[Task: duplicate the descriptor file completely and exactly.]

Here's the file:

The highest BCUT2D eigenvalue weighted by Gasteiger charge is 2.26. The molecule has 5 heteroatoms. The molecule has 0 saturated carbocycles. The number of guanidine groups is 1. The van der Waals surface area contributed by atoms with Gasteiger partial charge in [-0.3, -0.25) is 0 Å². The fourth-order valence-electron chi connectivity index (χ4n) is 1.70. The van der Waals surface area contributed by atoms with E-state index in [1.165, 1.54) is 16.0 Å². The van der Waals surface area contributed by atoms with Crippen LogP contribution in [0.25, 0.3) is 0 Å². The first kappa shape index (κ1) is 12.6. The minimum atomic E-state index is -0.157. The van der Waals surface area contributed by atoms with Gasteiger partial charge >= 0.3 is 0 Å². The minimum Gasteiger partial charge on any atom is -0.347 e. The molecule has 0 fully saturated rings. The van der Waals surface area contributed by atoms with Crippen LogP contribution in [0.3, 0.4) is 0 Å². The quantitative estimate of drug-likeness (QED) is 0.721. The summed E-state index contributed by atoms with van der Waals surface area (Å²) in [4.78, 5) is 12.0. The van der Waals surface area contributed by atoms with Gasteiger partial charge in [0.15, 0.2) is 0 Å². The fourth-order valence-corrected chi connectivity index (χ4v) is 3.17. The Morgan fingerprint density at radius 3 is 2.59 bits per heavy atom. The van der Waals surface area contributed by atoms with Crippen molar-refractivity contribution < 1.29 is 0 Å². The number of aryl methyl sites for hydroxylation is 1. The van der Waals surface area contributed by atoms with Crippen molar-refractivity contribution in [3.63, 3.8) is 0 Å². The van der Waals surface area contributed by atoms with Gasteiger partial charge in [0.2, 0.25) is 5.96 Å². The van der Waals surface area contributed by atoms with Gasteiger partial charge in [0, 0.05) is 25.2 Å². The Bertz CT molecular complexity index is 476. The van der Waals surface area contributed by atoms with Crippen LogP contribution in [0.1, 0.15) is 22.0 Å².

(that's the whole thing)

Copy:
The highest BCUT2D eigenvalue weighted by Gasteiger charge is 2.26. The molecule has 5 heteroatoms. The molecule has 0 saturated carbocycles. The number of guanidine groups is 1. The van der Waals surface area contributed by atoms with Gasteiger partial charge in [-0.3, -0.25) is 0 Å². The fourth-order valence-electron chi connectivity index (χ4n) is 1.70. The van der Waals surface area contributed by atoms with E-state index in [1.165, 1.54) is 16.0 Å². The van der Waals surface area contributed by atoms with Crippen LogP contribution in [0.25, 0.3) is 0 Å². The first kappa shape index (κ1) is 12.6. The minimum atomic E-state index is -0.157. The van der Waals surface area contributed by atoms with Gasteiger partial charge >= 0.3 is 0 Å². The minimum Gasteiger partial charge on any atom is -0.347 e. The molecule has 0 fully saturated rings. The van der Waals surface area contributed by atoms with Crippen LogP contribution in [0.3, 0.4) is 0 Å². The quantitative estimate of drug-likeness (QED) is 0.721. The summed E-state index contributed by atoms with van der Waals surface area (Å²) in [4.78, 5) is 12.0. The van der Waals surface area contributed by atoms with Gasteiger partial charge in [0.15, 0.2) is 0 Å². The fourth-order valence-corrected chi connectivity index (χ4v) is 3.17. The Morgan fingerprint density at radius 3 is 2.59 bits per heavy atom. The van der Waals surface area contributed by atoms with Crippen molar-refractivity contribution < 1.29 is 0 Å². The number of aryl methyl sites for hydroxylation is 1. The van der Waals surface area contributed by atoms with Crippen molar-refractivity contribution in [3.63, 3.8) is 0 Å². The van der Waals surface area contributed by atoms with Gasteiger partial charge in [0.2, 0.25) is 5.96 Å². The van der Waals surface area contributed by atoms with Gasteiger partial charge in [0, 0.05) is 25.2 Å². The Bertz CT molecular complexity index is 476. The van der Waals surface area contributed by atoms with Crippen LogP contribution in [0.1, 0.15) is 22.0 Å².